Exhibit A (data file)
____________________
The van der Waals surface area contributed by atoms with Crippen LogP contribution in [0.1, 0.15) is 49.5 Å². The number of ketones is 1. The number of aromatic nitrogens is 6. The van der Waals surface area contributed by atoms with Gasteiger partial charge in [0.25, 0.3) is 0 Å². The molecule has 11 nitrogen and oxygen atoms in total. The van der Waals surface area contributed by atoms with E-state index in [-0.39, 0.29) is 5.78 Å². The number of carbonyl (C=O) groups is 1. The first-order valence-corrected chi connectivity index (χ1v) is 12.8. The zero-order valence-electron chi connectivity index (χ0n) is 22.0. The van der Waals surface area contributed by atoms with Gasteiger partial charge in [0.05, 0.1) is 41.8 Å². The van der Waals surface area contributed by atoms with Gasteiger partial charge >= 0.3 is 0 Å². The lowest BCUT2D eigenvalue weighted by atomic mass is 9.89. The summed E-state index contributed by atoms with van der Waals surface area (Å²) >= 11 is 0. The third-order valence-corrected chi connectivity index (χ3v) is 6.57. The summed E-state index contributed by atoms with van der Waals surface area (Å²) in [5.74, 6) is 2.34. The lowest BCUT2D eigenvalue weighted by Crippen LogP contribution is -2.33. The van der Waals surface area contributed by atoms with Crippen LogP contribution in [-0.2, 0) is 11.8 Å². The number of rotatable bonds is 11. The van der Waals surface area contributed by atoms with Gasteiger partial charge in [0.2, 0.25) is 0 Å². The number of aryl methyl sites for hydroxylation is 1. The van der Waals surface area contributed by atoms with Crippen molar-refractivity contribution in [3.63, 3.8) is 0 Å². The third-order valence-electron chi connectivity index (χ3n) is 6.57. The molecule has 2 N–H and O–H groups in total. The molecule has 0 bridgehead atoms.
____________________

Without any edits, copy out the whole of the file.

The van der Waals surface area contributed by atoms with Crippen LogP contribution in [0.1, 0.15) is 49.5 Å². The number of ketones is 1. The number of aromatic nitrogens is 6. The van der Waals surface area contributed by atoms with Gasteiger partial charge in [0.25, 0.3) is 0 Å². The molecule has 11 nitrogen and oxygen atoms in total. The van der Waals surface area contributed by atoms with E-state index in [-0.39, 0.29) is 5.78 Å². The number of carbonyl (C=O) groups is 1. The first-order valence-corrected chi connectivity index (χ1v) is 12.8. The zero-order valence-electron chi connectivity index (χ0n) is 22.0. The van der Waals surface area contributed by atoms with Gasteiger partial charge in [0.05, 0.1) is 41.8 Å². The van der Waals surface area contributed by atoms with Gasteiger partial charge >= 0.3 is 0 Å². The lowest BCUT2D eigenvalue weighted by atomic mass is 9.89. The summed E-state index contributed by atoms with van der Waals surface area (Å²) >= 11 is 0. The third-order valence-corrected chi connectivity index (χ3v) is 6.57. The summed E-state index contributed by atoms with van der Waals surface area (Å²) in [5.74, 6) is 2.34. The lowest BCUT2D eigenvalue weighted by Crippen LogP contribution is -2.33. The van der Waals surface area contributed by atoms with Crippen LogP contribution in [-0.2, 0) is 11.8 Å². The number of rotatable bonds is 11. The van der Waals surface area contributed by atoms with Gasteiger partial charge in [0.2, 0.25) is 0 Å². The number of aryl methyl sites for hydroxylation is 1. The van der Waals surface area contributed by atoms with Crippen molar-refractivity contribution in [3.63, 3.8) is 0 Å². The third-order valence-electron chi connectivity index (χ3n) is 6.57. The molecule has 2 N–H and O–H groups in total. The molecule has 0 bridgehead atoms.